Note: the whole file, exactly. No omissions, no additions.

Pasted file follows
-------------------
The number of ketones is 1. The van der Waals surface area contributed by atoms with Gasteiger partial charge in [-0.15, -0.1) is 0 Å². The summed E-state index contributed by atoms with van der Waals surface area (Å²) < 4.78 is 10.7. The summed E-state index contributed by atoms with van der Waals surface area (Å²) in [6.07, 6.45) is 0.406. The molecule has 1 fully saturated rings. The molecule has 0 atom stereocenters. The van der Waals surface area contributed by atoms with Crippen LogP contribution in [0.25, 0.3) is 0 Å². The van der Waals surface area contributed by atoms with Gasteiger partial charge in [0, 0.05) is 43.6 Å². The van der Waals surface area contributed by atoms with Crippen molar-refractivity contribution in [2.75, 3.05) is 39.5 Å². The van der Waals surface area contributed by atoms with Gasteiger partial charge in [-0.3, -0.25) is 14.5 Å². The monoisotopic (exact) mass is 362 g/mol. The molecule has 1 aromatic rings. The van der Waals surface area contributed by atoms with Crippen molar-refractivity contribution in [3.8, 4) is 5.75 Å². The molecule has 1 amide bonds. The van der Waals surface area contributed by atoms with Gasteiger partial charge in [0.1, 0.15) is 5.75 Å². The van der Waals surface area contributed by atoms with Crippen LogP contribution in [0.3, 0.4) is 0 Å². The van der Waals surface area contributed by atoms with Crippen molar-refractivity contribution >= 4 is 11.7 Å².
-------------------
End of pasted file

The number of ketones is 1. The van der Waals surface area contributed by atoms with Gasteiger partial charge in [-0.15, -0.1) is 0 Å². The summed E-state index contributed by atoms with van der Waals surface area (Å²) < 4.78 is 10.7. The summed E-state index contributed by atoms with van der Waals surface area (Å²) in [6.07, 6.45) is 0.406. The molecule has 1 fully saturated rings. The molecule has 0 atom stereocenters. The van der Waals surface area contributed by atoms with Crippen LogP contribution in [0.25, 0.3) is 0 Å². The van der Waals surface area contributed by atoms with Gasteiger partial charge in [0, 0.05) is 43.6 Å². The van der Waals surface area contributed by atoms with Crippen molar-refractivity contribution in [2.75, 3.05) is 39.5 Å². The van der Waals surface area contributed by atoms with Gasteiger partial charge in [-0.3, -0.25) is 14.5 Å². The monoisotopic (exact) mass is 362 g/mol. The molecule has 1 aromatic rings. The van der Waals surface area contributed by atoms with Crippen molar-refractivity contribution in [3.8, 4) is 5.75 Å². The molecule has 1 amide bonds. The van der Waals surface area contributed by atoms with Gasteiger partial charge in [0.1, 0.15) is 5.75 Å². The van der Waals surface area contributed by atoms with Crippen LogP contribution in [0.3, 0.4) is 0 Å². The van der Waals surface area contributed by atoms with Crippen molar-refractivity contribution >= 4 is 11.7 Å².